There was an earlier post on this issue but it was locked.

In exercise 4: Simple Errors; -- while choice != 'y' and choice != 'n':-- works, but if you substitute OR for AND, it doesn't play out right. I understand if you add NOT you can make it work, but...

My question is; does OR not work because one of the conditions has to be False due to the nature of the OR condition?

If this is the case, why does it still execute some of the loop? Wouldn't a False condition prevent the loop from even starting?

Just trying to wrap my head around it a little better. Thanks for any feedback.


It has to do with short-circuiting. AND is short-circuited by False and OR is short-circuited by True.

For an AND expression to yield True, both operands MUST be true.

For an OR expression to yield False, both operands MUST be false.

x != 'y' and x != 'n'

when True means x is neither 'y' nor 'n'.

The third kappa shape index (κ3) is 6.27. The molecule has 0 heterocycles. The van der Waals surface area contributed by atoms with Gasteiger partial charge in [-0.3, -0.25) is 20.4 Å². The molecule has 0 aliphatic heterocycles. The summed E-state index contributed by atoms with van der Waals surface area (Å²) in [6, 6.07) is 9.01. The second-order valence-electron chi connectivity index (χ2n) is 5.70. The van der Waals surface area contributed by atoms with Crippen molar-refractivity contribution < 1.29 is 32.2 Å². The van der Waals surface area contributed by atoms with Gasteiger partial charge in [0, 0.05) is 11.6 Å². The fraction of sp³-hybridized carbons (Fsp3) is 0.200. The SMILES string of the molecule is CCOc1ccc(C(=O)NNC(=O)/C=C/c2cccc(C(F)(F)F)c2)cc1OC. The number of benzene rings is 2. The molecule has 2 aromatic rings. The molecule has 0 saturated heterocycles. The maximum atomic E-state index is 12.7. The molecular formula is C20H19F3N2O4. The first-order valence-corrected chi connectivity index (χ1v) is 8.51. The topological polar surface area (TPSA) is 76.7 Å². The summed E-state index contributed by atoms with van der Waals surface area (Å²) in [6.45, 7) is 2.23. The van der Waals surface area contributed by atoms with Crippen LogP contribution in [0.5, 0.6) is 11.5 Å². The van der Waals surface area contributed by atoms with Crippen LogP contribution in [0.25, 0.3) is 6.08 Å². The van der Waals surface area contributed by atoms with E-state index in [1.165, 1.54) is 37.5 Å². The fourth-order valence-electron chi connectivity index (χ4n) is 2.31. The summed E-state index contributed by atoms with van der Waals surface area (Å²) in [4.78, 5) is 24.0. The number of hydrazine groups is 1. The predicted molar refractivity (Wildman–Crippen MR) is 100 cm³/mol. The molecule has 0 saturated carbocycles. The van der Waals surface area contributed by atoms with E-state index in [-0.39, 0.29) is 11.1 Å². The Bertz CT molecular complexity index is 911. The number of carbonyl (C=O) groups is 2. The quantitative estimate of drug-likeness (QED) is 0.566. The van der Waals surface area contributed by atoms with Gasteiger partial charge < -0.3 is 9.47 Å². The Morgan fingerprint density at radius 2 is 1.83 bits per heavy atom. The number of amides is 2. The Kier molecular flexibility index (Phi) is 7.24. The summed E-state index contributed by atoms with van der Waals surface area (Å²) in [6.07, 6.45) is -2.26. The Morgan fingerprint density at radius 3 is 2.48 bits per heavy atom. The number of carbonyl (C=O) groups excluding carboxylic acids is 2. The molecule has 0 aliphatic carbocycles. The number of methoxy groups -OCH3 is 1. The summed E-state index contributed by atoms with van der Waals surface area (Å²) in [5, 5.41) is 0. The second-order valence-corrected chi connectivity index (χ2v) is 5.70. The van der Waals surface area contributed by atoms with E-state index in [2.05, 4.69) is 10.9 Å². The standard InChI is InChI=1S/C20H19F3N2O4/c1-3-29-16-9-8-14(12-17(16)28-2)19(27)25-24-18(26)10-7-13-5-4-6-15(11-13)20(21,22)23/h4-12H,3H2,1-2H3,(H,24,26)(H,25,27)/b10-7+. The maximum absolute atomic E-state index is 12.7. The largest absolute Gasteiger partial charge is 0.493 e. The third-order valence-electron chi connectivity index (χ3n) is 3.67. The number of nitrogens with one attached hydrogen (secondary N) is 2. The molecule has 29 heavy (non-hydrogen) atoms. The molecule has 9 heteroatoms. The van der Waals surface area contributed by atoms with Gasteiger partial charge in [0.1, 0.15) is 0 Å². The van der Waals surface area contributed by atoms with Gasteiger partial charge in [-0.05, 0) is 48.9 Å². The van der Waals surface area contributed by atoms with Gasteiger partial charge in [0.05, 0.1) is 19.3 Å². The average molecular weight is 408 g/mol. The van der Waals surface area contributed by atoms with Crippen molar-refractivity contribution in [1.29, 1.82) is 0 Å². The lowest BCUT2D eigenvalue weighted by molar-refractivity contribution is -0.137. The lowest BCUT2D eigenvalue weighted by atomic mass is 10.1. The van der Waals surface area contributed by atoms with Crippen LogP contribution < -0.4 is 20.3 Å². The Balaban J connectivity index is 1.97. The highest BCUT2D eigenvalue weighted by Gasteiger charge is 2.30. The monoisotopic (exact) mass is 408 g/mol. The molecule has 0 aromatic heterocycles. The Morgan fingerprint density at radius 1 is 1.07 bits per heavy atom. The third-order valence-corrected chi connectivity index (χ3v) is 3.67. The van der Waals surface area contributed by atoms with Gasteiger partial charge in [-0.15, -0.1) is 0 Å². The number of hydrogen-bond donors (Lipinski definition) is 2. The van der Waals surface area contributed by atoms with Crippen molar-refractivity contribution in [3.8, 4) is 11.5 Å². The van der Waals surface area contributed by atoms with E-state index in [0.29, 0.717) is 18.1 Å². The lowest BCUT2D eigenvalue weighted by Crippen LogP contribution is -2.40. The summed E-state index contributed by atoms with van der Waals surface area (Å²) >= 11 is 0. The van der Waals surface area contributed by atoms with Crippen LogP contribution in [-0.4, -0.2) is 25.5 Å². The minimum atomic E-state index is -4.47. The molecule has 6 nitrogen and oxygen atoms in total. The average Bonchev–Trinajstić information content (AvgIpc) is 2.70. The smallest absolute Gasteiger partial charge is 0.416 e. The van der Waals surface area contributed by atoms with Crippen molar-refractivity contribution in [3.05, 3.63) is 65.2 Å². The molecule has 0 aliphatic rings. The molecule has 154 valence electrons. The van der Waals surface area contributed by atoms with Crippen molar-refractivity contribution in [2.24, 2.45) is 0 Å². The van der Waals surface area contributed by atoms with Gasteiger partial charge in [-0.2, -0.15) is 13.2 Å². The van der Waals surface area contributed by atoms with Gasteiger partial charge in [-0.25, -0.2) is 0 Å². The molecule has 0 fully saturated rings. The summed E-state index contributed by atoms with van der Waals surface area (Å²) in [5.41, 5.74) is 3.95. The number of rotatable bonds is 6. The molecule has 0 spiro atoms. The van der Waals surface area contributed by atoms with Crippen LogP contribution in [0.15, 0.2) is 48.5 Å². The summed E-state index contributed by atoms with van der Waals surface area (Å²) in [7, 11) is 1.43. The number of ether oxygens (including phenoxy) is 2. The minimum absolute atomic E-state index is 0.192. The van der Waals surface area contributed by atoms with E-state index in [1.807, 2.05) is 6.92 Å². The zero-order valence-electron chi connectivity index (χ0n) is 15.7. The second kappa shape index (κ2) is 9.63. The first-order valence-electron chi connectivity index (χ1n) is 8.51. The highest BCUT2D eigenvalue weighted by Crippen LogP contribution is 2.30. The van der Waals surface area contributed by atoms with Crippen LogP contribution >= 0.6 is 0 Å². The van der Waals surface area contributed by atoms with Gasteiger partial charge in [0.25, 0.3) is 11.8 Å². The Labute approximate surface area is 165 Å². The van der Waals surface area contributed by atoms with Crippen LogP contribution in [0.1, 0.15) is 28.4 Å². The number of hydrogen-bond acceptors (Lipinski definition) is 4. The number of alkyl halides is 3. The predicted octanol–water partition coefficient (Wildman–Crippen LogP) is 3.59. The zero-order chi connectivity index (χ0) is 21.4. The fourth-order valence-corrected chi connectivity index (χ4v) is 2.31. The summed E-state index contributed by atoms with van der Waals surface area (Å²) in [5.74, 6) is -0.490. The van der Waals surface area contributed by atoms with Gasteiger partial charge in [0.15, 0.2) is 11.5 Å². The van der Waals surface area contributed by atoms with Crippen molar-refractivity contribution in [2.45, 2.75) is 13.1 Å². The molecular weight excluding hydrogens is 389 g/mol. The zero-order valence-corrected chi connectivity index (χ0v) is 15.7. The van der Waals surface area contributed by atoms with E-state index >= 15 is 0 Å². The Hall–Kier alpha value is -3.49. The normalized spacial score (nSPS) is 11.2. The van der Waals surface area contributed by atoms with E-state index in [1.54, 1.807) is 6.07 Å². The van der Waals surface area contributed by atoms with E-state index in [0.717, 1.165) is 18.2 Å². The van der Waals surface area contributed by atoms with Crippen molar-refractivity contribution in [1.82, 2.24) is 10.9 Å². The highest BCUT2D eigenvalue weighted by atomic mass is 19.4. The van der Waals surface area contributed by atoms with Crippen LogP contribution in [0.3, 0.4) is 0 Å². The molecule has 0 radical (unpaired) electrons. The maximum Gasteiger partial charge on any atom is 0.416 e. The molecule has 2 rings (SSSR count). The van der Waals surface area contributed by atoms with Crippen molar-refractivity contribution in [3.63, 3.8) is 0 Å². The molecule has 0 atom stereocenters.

x != 'y' or x != 'n'

when True means that one of the operands is true. If x is not equal to 'y' it will short-circuit and not even evaluate the second operand.


Thanks for the clear answer!


I was reading about some other concepts and came across the terms inclusive and exclusive and that gave me another question concerning this.

If I understand correctly, that makes OR, inclusive? Is that correct?

If that is true, are there any examples of an exclusive OR, in python?

I'm not certain exclusive and inclusive are the best words to use for this question but it made sense to frame it that way. Some other related topics spoke about it in this context and apparently some languages use both 'versions' of OR to some extent.

Here is a source for context from StackOverflow.


As we mentioned above, OR short-circuits on true. This is an inclusive expression since both operands may be true. An exclusive OR (written as XOR) is one where both cannot be true.

Given A XOR B

(A or B) and not (A and B)

is an exclusive OR logical expression when either A is true, and not B, or B is true, and not A..

Where A and B are both boolean values, A XOR B is the equivalent of A != B.


Thank you, my friend!


This topic was automatically closed 7 days after the last reply. New replies are no longer allowed.